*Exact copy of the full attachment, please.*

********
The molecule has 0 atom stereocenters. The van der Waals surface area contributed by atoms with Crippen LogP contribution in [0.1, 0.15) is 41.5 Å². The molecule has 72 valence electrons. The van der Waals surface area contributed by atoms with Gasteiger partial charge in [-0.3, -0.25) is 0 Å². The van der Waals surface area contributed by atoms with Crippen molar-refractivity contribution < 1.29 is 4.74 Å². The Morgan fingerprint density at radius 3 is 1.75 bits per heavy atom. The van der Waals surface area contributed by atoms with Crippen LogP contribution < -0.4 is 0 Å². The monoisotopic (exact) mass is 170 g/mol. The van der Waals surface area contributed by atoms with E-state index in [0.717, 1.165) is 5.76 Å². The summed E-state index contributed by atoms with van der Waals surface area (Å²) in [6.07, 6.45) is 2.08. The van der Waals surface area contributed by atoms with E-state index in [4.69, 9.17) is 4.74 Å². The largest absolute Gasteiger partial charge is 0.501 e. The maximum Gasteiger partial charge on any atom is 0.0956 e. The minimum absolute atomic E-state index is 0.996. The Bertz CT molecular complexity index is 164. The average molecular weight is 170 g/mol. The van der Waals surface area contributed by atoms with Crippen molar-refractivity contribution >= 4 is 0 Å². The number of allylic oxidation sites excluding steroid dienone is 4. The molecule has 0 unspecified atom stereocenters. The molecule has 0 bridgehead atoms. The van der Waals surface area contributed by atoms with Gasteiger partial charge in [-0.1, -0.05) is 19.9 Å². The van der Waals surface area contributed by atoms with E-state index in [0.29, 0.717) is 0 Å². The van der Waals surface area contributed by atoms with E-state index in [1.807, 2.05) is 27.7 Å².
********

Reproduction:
The molecule has 0 atom stereocenters. The van der Waals surface area contributed by atoms with Crippen LogP contribution in [0.1, 0.15) is 41.5 Å². The molecule has 72 valence electrons. The van der Waals surface area contributed by atoms with Gasteiger partial charge in [-0.3, -0.25) is 0 Å². The van der Waals surface area contributed by atoms with Crippen molar-refractivity contribution < 1.29 is 4.74 Å². The Morgan fingerprint density at radius 3 is 1.75 bits per heavy atom. The van der Waals surface area contributed by atoms with Crippen LogP contribution < -0.4 is 0 Å². The monoisotopic (exact) mass is 170 g/mol. The van der Waals surface area contributed by atoms with E-state index in [0.717, 1.165) is 5.76 Å². The summed E-state index contributed by atoms with van der Waals surface area (Å²) in [6.07, 6.45) is 2.08. The van der Waals surface area contributed by atoms with E-state index in [4.69, 9.17) is 4.74 Å². The largest absolute Gasteiger partial charge is 0.501 e. The maximum Gasteiger partial charge on any atom is 0.0956 e. The minimum absolute atomic E-state index is 0.996. The Bertz CT molecular complexity index is 164. The average molecular weight is 170 g/mol. The van der Waals surface area contributed by atoms with Crippen molar-refractivity contribution >= 4 is 0 Å². The number of allylic oxidation sites excluding steroid dienone is 4. The molecule has 0 unspecified atom stereocenters. The molecule has 0 bridgehead atoms. The van der Waals surface area contributed by atoms with Gasteiger partial charge in [-0.1, -0.05) is 19.9 Å². The van der Waals surface area contributed by atoms with E-state index in [0.29, 0.717) is 0 Å². The van der Waals surface area contributed by atoms with E-state index in [1.807, 2.05) is 27.7 Å².